Insomnia-specific treatment proved effective at improving daytime and psychological functioning in the short-term, and maintenance therapy added further value to optimizing long-term outcomes, according to a study published in Behaviour Research and Therapy.
Few studies have examined the clinical impact of insomnia therapies on daytime outcomes though daytime functioning impairment is typically the main reason for seeking treatment. Researchers from Canada and Spain evaluated the impact of cognitive-behavior therapy (CBT) alone and in combination with medication, on various outcomes of daytime and psychological functioning.
A total of 160 individuals with chronic insomnia received CBT alone or CBT + zolpidem for an initial 6 weeks followed by an extended 6-month therapy. Patients in the CBT group received maintenance CBT or no additional treatment; those in the combination treatment group continued with CBT + intermittent medication or CBT without medication (taper).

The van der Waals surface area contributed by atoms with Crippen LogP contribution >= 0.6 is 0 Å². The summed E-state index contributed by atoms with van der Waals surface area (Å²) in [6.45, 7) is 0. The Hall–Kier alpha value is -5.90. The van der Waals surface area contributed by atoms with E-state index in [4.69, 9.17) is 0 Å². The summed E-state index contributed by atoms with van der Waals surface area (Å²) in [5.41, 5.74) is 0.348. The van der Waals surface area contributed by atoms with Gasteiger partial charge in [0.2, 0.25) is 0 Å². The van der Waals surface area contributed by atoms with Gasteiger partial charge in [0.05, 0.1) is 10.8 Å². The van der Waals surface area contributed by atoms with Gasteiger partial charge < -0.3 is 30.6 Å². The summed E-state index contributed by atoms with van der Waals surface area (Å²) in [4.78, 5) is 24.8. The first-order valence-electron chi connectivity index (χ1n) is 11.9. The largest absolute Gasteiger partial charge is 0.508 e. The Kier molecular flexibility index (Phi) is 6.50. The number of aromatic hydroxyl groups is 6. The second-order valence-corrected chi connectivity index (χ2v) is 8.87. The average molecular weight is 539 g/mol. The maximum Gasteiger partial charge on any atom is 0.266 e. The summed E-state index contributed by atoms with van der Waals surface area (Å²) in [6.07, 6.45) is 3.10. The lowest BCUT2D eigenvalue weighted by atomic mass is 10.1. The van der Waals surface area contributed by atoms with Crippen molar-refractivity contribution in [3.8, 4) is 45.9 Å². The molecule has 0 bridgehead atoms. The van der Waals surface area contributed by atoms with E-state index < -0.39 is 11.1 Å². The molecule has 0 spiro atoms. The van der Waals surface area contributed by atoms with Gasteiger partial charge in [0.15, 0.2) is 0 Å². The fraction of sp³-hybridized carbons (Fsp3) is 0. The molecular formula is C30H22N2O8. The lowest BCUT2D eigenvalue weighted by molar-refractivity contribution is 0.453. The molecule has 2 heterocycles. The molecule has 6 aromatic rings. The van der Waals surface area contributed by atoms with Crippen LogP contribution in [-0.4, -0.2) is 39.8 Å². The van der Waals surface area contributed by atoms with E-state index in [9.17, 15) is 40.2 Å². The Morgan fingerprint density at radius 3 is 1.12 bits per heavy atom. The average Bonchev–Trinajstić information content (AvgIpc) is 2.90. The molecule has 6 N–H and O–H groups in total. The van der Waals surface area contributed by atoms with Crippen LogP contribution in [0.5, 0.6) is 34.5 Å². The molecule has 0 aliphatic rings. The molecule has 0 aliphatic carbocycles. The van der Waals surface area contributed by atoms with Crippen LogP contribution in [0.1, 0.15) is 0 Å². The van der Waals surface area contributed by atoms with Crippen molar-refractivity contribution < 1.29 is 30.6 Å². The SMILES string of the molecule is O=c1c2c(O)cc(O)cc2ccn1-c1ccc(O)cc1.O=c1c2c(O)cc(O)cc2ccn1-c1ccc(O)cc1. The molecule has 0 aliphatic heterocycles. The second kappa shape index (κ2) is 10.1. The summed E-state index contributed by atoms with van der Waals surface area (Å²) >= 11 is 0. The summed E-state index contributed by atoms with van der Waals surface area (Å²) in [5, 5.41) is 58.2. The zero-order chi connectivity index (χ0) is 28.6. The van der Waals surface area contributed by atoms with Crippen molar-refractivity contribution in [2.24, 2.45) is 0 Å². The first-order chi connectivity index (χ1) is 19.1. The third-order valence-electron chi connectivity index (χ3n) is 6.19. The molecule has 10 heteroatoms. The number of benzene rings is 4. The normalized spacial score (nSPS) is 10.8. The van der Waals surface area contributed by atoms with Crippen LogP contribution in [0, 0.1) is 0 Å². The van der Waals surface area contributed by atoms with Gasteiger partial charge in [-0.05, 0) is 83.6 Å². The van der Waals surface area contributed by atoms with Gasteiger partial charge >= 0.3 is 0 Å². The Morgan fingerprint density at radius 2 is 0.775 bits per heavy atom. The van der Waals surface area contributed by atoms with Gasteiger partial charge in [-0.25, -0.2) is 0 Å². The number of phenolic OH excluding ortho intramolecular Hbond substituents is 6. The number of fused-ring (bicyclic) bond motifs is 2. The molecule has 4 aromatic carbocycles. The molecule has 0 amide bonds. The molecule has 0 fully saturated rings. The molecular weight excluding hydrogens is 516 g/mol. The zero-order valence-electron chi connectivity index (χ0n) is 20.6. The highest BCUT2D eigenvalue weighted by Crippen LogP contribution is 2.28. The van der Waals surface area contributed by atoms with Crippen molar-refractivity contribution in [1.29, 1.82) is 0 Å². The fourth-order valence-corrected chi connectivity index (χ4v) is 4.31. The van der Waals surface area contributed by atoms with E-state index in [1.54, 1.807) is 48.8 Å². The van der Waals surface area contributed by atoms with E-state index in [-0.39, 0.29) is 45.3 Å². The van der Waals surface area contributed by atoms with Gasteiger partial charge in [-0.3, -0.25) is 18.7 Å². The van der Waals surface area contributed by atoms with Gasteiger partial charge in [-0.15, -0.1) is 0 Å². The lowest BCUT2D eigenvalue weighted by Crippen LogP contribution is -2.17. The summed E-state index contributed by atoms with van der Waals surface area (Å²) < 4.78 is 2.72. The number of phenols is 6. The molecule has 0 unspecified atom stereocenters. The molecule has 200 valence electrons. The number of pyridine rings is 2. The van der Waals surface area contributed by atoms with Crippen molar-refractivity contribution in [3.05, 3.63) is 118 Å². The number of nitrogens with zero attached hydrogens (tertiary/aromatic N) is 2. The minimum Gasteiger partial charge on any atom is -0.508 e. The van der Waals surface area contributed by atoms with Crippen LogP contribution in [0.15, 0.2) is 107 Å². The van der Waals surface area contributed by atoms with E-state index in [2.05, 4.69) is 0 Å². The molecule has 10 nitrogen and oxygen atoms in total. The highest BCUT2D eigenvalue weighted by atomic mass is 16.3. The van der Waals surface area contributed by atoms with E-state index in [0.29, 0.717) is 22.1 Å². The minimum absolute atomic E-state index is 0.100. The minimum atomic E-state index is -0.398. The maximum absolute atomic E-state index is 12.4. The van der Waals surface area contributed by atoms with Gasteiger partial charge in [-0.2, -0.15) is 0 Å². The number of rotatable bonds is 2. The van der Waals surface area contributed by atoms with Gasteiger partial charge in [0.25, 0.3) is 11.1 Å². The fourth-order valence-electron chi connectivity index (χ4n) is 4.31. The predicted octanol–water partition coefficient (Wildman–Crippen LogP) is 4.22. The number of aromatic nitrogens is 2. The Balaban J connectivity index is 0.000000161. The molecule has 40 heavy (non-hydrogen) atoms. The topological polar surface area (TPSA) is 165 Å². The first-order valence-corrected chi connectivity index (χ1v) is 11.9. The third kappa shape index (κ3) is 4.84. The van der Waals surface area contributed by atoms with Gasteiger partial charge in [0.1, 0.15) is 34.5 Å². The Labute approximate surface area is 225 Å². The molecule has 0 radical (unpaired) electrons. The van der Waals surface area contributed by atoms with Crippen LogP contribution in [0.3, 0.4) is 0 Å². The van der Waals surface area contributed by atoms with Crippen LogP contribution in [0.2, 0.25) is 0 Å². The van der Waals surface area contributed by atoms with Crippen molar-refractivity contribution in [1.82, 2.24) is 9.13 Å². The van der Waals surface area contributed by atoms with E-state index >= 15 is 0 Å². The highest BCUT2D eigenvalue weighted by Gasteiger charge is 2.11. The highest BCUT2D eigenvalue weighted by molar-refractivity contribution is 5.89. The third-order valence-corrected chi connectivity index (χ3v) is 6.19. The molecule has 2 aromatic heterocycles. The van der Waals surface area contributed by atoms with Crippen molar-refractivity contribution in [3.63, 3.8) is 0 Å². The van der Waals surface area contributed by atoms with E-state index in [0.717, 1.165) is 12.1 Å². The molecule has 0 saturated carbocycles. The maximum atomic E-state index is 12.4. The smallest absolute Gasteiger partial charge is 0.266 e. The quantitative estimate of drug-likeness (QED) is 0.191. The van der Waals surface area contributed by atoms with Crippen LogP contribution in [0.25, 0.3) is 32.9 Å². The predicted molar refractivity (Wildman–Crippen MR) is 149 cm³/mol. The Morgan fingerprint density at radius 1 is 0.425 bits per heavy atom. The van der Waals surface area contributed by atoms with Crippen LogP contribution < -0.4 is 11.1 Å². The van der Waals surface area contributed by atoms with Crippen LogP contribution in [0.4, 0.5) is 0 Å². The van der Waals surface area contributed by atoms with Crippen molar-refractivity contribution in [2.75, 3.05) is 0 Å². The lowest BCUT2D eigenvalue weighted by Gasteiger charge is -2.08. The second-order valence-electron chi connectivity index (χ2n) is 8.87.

Researchers measured patients’ anxiety and depressive symptoms, fatigue, quality of life, and perceived impact of sleep difficulties on various indices of daytime functioning at baseline, after each treatment stage, and at 6-month follow-up.
They found that after acute treatment, significant improvements of fatigue, quality of life (mental component), anxiety, and depression were obtained in the CBT alone group but not in the CBT + medication group. After extended treatment, more improvements were seen for the subcohort receiving extended CBT with no additional treatment and for the subcohort receiving CBT with intermittent medication vs. CBT alone. These improvements were sustained through the 6-month follow-up.
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